Why MCS matters & a response to SEG confusion


Person holding documents


Ian Rippin, CEO of MCS comments:

Over the last few weeks there has been some speculation as to the future role MCS will have in relation to electricity export tariffs. To provide some context, under the Smart Export Guarantee (SEG) all licenced energy companies with 150,000 or more customers must provide an export tariff. The point being to place a statutory requirement on energy companies to ensure that consumers as “small-scale generators”, get paid for the renewable electricity they export to the grid.

These export tariffs require an MCS certified installation evidenced with an MCS certificate.

To quote a recent communication, an energy company cannot offer their regulated SEG tariff to anyone who does not have an MCS certified installation.

However, since coming into force on 1 January 2020, the Smart Export Tariff Order (2019) has always allowed energy companies the discretion to offer additional export tariffs that are non-regulated. Energy companies can offer these non-SEG tariffs to any customer.

As MCS is the only way to guarantee access to a regulated SEG export tariff, consumers can be reassured that they are not restricted in their choice of tariff provider, should they wish to move to another energy provider in the future. In addition and above securing an export tariff for surplus electricity, many lenders and insurance companies require MCS for the renewable technologies that are installed at a policyholder’s address.

There is a bigger picture here though relating to quality assurance and the consumer confidence that MCS certification brings.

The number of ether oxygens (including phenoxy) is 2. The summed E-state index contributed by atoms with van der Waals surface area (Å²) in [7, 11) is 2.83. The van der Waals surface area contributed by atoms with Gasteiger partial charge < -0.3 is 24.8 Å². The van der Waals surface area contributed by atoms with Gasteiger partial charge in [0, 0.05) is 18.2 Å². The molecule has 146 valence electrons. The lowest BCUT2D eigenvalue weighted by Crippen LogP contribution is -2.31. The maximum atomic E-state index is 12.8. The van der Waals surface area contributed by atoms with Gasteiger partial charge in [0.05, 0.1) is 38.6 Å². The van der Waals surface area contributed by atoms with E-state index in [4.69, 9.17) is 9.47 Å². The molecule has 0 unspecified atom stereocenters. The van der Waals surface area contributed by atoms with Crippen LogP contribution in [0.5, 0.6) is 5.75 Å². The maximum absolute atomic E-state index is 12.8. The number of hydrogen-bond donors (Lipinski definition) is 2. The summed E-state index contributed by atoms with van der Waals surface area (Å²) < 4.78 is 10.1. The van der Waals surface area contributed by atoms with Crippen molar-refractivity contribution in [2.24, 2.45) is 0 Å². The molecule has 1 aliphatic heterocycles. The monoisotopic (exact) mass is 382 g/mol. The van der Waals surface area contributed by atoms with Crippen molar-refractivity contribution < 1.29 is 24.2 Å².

MCS is the UK’s only standards backed quality assurance scheme under ISO 17065, the international standard for bodies certifying products, processes and services. As such, MCS offers consumers an impartial demonstration of the quality and reliability of approved products and their installation.

Product is one half of MCS that tends to get forgotten. MCS certified contractors can only use MCS certified products that have been tested for safety and performance to the industry’s MCS product standards. Non-MCS installations do not necessitate this link to certified, safe products. By coincidence I am currently in China this week visiting testing facilitates that apply the MCS standard to solar PV products that are destined for the UK market.

We know that for consumers, MCS provides reassurance that their chosen installer (business) must comply with these industry standards. We accept that sometimes, things go wrong, but MCS has powers to compel an installer to put things right or remove their ability to trade as MCS certified.

I know that MCS needs to be more accessible to installers. We have committed to reducing the scheme’s complexity and focus less on paperwork and back-office functions, and more on the quality of installations delivered to customers. We’ll also place obligations to safeguard consumers at the heart of the scheme.